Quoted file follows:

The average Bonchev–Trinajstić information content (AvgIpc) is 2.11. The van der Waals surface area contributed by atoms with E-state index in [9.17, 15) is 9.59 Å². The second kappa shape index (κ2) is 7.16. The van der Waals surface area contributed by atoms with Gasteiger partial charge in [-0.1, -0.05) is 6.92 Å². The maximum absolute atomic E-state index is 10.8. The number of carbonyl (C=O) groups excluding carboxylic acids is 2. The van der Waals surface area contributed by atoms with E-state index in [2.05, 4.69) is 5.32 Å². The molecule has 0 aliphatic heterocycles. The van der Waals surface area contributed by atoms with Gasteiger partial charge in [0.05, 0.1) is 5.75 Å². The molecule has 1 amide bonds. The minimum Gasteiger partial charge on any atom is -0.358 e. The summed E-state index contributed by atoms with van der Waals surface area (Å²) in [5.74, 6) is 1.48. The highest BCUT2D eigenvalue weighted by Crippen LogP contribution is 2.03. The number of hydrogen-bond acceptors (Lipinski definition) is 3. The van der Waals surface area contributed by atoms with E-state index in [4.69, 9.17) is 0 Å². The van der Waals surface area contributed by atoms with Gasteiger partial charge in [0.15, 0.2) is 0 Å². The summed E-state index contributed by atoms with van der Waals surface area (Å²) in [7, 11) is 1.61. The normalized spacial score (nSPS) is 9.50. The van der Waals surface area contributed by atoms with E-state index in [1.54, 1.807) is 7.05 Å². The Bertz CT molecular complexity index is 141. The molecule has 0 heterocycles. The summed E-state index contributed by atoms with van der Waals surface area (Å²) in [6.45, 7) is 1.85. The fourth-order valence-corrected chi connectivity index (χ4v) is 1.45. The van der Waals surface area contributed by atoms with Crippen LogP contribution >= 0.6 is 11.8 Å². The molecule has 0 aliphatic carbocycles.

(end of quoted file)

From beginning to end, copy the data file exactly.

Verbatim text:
The average Bonchev–Trinajstić information content (AvgIpc) is 2.11. The van der Waals surface area contributed by atoms with E-state index in [9.17, 15) is 9.59 Å². The second kappa shape index (κ2) is 7.16. The van der Waals surface area contributed by atoms with Gasteiger partial charge in [-0.1, -0.05) is 6.92 Å². The maximum absolute atomic E-state index is 10.8. The number of carbonyl (C=O) groups excluding carboxylic acids is 2. The van der Waals surface area contributed by atoms with E-state index in [2.05, 4.69) is 5.32 Å². The molecule has 0 aliphatic heterocycles. The van der Waals surface area contributed by atoms with Gasteiger partial charge in [0.05, 0.1) is 5.75 Å². The molecule has 1 amide bonds. The minimum Gasteiger partial charge on any atom is -0.358 e. The summed E-state index contributed by atoms with van der Waals surface area (Å²) in [5.74, 6) is 1.48. The highest BCUT2D eigenvalue weighted by Crippen LogP contribution is 2.03. The number of hydrogen-bond acceptors (Lipinski definition) is 3. The van der Waals surface area contributed by atoms with E-state index in [4.69, 9.17) is 0 Å². The van der Waals surface area contributed by atoms with Gasteiger partial charge in [0.15, 0.2) is 0 Å². The summed E-state index contributed by atoms with van der Waals surface area (Å²) in [7, 11) is 1.61. The normalized spacial score (nSPS) is 9.50. The van der Waals surface area contributed by atoms with E-state index in [1.54, 1.807) is 7.05 Å². The Bertz CT molecular complexity index is 141. The molecule has 0 heterocycles. The summed E-state index contributed by atoms with van der Waals surface area (Å²) in [6.45, 7) is 1.85. The fourth-order valence-corrected chi connectivity index (χ4v) is 1.45. The van der Waals surface area contributed by atoms with Crippen LogP contribution >= 0.6 is 11.8 Å². The molecule has 0 aliphatic carbocycles.